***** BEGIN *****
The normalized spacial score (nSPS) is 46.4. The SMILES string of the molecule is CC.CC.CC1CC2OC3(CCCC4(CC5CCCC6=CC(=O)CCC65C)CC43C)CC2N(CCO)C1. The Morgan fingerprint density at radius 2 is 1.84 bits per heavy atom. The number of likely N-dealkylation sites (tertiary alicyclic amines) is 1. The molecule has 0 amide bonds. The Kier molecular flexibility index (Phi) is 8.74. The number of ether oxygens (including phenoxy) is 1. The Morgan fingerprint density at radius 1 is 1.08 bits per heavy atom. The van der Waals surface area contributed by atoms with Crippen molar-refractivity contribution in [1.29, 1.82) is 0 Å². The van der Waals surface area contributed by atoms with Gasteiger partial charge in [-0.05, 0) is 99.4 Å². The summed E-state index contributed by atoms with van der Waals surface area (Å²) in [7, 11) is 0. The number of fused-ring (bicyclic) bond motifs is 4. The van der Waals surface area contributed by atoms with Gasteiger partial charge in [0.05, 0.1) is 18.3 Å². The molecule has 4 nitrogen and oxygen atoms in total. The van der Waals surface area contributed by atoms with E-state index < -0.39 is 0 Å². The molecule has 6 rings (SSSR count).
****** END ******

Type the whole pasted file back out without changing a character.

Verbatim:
The normalized spacial score (nSPS) is 46.4. The SMILES string of the molecule is CC.CC.CC1CC2OC3(CCCC4(CC5CCCC6=CC(=O)CCC65C)CC43C)CC2N(CCO)C1. The Morgan fingerprint density at radius 2 is 1.84 bits per heavy atom. The number of likely N-dealkylation sites (tertiary alicyclic amines) is 1. The molecule has 0 amide bonds. The Kier molecular flexibility index (Phi) is 8.74. The number of ether oxygens (including phenoxy) is 1. The Morgan fingerprint density at radius 1 is 1.08 bits per heavy atom. The van der Waals surface area contributed by atoms with Crippen molar-refractivity contribution in [1.29, 1.82) is 0 Å². The van der Waals surface area contributed by atoms with Gasteiger partial charge in [-0.05, 0) is 99.4 Å². The summed E-state index contributed by atoms with van der Waals surface area (Å²) in [7, 11) is 0. The number of fused-ring (bicyclic) bond motifs is 4. The van der Waals surface area contributed by atoms with Gasteiger partial charge in [0.05, 0.1) is 18.3 Å². The molecule has 4 nitrogen and oxygen atoms in total. The van der Waals surface area contributed by atoms with E-state index < -0.39 is 0 Å². The molecule has 6 rings (SSSR count).